Mobile Phone Technology
Mobile phone technology is the fastest growing form of communication in the world. Mobile phone technology is opening up new modalities of communication between individuals and organizations. The government has also been a major beneficiary of mobile phone technology. According to a World Bank report, the spread of mobile phone usage has been uniform across the world (World Bank Group, 2012).
Consequently, mobile technology has been incorporated into various activities including payment services, government operations, and planning services among others. Mobile technology can easily be applied to human services professionals. Mobile phones have little to no entry barriers. This paper explores how mobile phone technology can be used by human service professionals in the course of their duties.
The main reason why mobile technology favors the activities of human service professionals is that “mobile technologies offer portable, real-time, communication and information access for people who previously had little to no access to affordable communication channels” (Smith, Spence & Rashid, 2011, p. 77). A majority of the activities that are carried out by human service professionals target the portion of population that is often marginalized.
Therefore, human service professionals have the chance of establishing a direct connection between their clients and themselves. The existence of a direct line of communication improves the quality of service that is delivered to human services’ clients. For example, a domestic dispute professional can ensure that his/her clients express themselves without fear of reprisal by using mobile phone technology to establish direct communication.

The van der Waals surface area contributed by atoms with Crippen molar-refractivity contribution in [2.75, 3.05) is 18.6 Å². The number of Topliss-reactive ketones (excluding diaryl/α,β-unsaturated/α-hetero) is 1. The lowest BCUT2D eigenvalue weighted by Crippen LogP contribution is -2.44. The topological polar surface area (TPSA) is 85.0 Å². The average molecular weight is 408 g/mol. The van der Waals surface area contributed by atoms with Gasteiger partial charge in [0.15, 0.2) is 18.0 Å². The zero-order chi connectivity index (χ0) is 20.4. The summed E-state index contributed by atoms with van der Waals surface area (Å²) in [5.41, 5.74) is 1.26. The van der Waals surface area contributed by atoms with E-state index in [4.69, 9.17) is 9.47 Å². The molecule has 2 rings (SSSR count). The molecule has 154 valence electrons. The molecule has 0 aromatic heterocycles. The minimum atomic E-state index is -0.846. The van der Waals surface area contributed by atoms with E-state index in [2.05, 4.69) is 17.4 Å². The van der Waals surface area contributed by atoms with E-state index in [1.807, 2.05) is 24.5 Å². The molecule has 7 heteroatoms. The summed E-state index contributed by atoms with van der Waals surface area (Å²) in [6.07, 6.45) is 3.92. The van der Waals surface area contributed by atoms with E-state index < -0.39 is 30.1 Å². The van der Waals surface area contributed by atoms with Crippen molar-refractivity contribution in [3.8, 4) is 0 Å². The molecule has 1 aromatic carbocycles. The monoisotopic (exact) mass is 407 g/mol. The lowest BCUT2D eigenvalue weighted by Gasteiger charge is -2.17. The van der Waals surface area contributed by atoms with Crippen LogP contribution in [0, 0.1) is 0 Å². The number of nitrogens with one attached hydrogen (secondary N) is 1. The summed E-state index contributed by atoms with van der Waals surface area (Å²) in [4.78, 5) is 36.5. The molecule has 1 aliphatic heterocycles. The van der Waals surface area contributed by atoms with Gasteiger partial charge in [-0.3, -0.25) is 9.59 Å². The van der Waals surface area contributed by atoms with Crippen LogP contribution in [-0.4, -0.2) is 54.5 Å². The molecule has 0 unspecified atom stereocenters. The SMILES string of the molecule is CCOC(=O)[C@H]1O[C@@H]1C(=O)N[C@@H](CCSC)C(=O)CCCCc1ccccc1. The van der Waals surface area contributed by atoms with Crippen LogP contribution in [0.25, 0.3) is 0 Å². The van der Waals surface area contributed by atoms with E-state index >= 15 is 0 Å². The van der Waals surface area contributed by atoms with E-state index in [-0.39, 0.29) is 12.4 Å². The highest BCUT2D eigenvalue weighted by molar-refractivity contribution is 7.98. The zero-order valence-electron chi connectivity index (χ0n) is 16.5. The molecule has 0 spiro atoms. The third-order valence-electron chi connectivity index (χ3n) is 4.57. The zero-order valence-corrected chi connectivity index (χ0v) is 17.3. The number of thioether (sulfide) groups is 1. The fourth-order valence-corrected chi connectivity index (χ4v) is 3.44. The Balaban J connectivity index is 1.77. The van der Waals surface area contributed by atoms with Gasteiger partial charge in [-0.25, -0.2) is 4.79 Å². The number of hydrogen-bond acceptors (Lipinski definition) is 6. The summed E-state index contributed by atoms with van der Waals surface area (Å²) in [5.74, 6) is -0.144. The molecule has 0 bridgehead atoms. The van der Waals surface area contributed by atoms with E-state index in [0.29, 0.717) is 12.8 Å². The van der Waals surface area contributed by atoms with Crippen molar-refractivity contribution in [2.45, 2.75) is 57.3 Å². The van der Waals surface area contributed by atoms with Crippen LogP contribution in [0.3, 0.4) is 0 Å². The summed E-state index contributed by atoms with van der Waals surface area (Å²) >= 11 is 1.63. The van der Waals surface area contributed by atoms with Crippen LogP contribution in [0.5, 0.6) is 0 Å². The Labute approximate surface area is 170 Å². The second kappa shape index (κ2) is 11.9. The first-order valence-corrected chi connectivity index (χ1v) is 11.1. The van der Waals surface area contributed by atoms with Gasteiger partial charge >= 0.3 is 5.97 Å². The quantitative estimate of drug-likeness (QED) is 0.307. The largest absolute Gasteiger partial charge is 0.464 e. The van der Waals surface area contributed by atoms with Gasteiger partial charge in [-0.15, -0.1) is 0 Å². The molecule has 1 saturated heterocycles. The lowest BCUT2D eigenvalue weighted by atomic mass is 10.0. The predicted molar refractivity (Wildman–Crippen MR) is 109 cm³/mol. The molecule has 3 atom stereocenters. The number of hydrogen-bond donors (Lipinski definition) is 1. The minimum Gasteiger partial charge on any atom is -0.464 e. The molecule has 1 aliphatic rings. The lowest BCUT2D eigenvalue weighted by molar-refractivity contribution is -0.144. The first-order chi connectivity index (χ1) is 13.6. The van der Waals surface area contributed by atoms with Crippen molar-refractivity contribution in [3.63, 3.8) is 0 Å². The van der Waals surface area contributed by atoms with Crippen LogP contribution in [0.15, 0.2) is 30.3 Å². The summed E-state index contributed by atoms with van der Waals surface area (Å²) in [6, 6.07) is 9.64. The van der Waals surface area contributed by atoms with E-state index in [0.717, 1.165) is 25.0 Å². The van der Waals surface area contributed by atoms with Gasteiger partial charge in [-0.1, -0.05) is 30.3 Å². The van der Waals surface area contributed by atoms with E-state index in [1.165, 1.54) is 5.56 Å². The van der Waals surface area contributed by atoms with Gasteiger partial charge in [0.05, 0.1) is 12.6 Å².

Most of the duties that are carried out by human services professionals involve collaborations with the government and other public institutions. Mobile phones have the ability to connect seamlessly between various individuals and institutions (Zambrano & Seward, 2012). For instance, most child-protection agencies use mobile phone technology because it is more secure than most of the other forms of communication. A domestic service professional requires similar secrecy when conducting his/her duties.
One of the most likely challenges in the adaptation of technology into a human services project such as the Food Bank of South Central Michigan is mistrust. Although technology was thought to be quite reliable in terms of security, recent breaches in security-protocols have created mistrust amongst users. For instance, in cases where a domestic dispute professional is dealing with a high profile client, mobile phone technology might not be reliable.
The reasoning behind this argument is that cell phone records can be obtained easily by interested parties (Dabholkar, 2006). To deal with this challenge, human services professionals should provide their clients with information about the type of communication that would be used for each engagement. For example, a human service professional should brief his/her clients on the benefits and risks that come with the use of cell phone technology.
Another challenge for domestic dispute professionals is that they might lean too much on technology when establishing direct communication with their clients. Subsequently, some ethical oversights will be made in a scenario like this one. For example, either a domestic dispute professional or his/her client can abuse direct communication via mobile phone technology by calling at odd hours of the night.
In another scenario, a domestic dispute professional might decide to use his/her personal mobile phone to contact clients about official matters. To deal with this type of challenge, technology must be used within the confines of ethical limitations that guide human services professionals. For example, a domestic dispute professional should avoid sharing his/her personal mobile phone number with clients.
Dabholkar, P. A. (2006). Consumer evaluations of new technology-based self-service options: an investigation of alternative models of service quality. International Journal of research in Marketing, 13(1), 29-51.
Smith, M. L., Spence, R., & Rashid, A. T. (2011). Mobile phones and expanding human capabilities. Information Technologies & International Development, 7(3), 77-78.
World Bank Group. (2012). World development indicators 2012. Switzerland: World Bank Publications.
Zambrano, R., & Seward, R. K. (2012). Mobile technologies and empowerment: Enhancing human development through participation and innovation. Boston, MA: Pearson Education.